The Domaine Saint-Geogres D'Ibry hails from the delightfully named Vin de Pays des Côtes de Thongue in southern France, and its Cuvée 'Excellence,' judging by the spelling, has clearly been designed for the English speaking market. The blend - Chardonnay (40%), Sauvignon Blanc (20%), Muscat (15%) and Viognier (25%) - is similar to the Conundrum's, but the wine is not. Unlike the relatively closed Conundrum, the Excellence exploded on the nose with the aromas of Muscat and Viognier. (The back label gushed about "saffron, bay leaves, rosemary, thyme and juniper," which is an unnecessarily effusive way of stating "Provencal herbs.") Either way, I could have sniffed at it all night. And maybe I should have done, because, on the palate, it was heavy. Dead heavy. I got all the appropriate Viognier notes, but the wine was sadly lacking finesse, and absent too the freshness of its Californian counterpart. Some of this may have been down to the record-breaking heat of the 2003 vintage – short of artificially 'acidifying' their wines, European producers are having a nightmare getting any vibrancy into their bottles – and some of it may just be the wine-maker's inexperience. It wasn't offensive but at $15 for a Vins de Pays, it was expensive – and it did not live up to its name.

But what do you know? Head down the price scale, to the $10 mark, and find that CLINE CELLARS' recently introduced Red Truck 2003 California White Wine blend does everything it promises and more. Sauvignon Blanc from the Oakley region is blended with Viognier from Sonoma, along with, perhaps, a small amount of the latter grape's Rhône relatives Marsanne and Roussanne. (The label lists these four grapes, but the web site references some Chardonnay too. An e-mail exchange with winemaker Charlie Tsegeletos revealed that Chardonnay actually makes up a whopping third of the blend, supposedly added to this year's vintage, at the last minute, and after the label was printed. It's obviously hard for Cline to keep up with all its experiments, but I feel it's only right, if not mandatory, that its labels be accurate.) The complete lack of oak distinguishes the Red Truck White from its overly heady Californian rival Conundrum, while the difference in vintage conditions may be what separates it from the overly heavy southern French Excellence. What we get instead is what we were hoping for: a bold yellow color (the Chardonnay), a nose that wafts of Viognier's perfume, that same grape's tropical tendencies on the palate, a little bit of oiliness (the Marsanne?) and some floral notes (the Roussanne?), but then with the bright acidity of the Sauvignon Blanc shining through too, bringing some welcome citrus fruit and a tangy finish to the blend. It's a delightfully refreshing and yet flavor-packed medium-bodied wine, equally suitable as an aperitif or a dinner accompaniment. It's proof that the blending of different grapes, while an imperfect art form, occasionally delivers excellence – and that, as always, higher prices do not guarantee better wines. Score one more for Cline.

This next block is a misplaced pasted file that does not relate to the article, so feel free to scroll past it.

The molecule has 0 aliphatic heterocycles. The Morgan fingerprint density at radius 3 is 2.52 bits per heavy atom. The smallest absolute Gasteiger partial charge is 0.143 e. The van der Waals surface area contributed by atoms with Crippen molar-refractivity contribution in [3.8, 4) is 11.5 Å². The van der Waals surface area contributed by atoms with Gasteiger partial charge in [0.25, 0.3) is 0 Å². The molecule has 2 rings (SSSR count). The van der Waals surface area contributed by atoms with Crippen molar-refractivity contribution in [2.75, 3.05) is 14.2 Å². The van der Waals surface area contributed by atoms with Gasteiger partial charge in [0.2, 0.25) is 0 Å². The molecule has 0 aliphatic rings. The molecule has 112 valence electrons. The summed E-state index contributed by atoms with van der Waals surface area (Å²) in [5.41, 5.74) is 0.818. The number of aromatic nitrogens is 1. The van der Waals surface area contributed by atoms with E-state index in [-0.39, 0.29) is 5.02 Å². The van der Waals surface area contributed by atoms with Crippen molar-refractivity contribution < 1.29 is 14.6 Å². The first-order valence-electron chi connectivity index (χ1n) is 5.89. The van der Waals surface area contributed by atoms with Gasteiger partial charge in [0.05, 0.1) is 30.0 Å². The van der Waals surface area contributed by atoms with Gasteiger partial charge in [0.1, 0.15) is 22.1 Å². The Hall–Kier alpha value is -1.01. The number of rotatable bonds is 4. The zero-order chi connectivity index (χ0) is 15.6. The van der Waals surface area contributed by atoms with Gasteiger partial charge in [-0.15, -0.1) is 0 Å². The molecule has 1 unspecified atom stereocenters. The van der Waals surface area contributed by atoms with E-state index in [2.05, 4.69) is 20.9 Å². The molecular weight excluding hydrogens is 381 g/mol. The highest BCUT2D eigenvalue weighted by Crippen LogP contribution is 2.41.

MUSIC? Blends like these are an upbeat spring time type of thing, for sipping while experimenting with different musical forms. Try the Red Truck White with The Dissociatives' mix of electronic and pop, or A Band Of Bees' very modern take on sixties soul.


It's spring time and a wine drinker's fancy turns white overnight. And for most of us that means chasing Italians. Now, I've long loved the fact that Italian blondes are easy-going on both palate and wallet, but their lack of intellectual depth eventually renders them overly similar and somewhat forgettable. So of late I've been looking for that someone special: an Italian that will satisfy all my senses, that will fight for my attention over dinner, that I'll still be savoring after we've said goodnight and gone our separate ways and to whom, as a result, I'll promise to treat as more than just a one night stand.

Enter, at the perfect moment, Ribolla Gialla. A friend of mine brought her to a spring time wine dinner where, true to my opening sentence, whites outnumbered reds four to one. He sat her next to me and suggested we'd get on well together. Clearly he knows my taste.

Ribolla Gialla is not well known outside her home region – the hillsides that cross the Italian border from Friuli into neighboring Slovenia. But thanks to her skillful upbringing in the hands of Girolamo Dorigo and his family, this Ribolla offered so much more than just the racy freshness and nutty texture of most Italian whites. Lightly bronzed to look at, she smelled – and tasted – of spring-time flowers in opulent bloom, and of both tangy (lemon, orange) and tropical (peach, apricot) fruits. Anything but shy, she quickly gave up more than just a quick kiss on the lips, filling my mouth with a promise of permanent passion, and leaving behind a well-rounded, perfectly balanced taste of honey. My friend said that in the right circumstances – like the heatwave vintage of 2003 – Ribolla could be "unctuous." I don't know if that means that in cooler years she'd be plainly anonymous. But I noted that Dorigo had treated her right: using carbon dioxide snow to preserve her aromas before the crush, and allowing her brief maturation in stainless steel, all while keeping her well away from oak and malolactic fermentation. The result? Ribolla is busty and bronzed, but her beauty is entirely nature's work.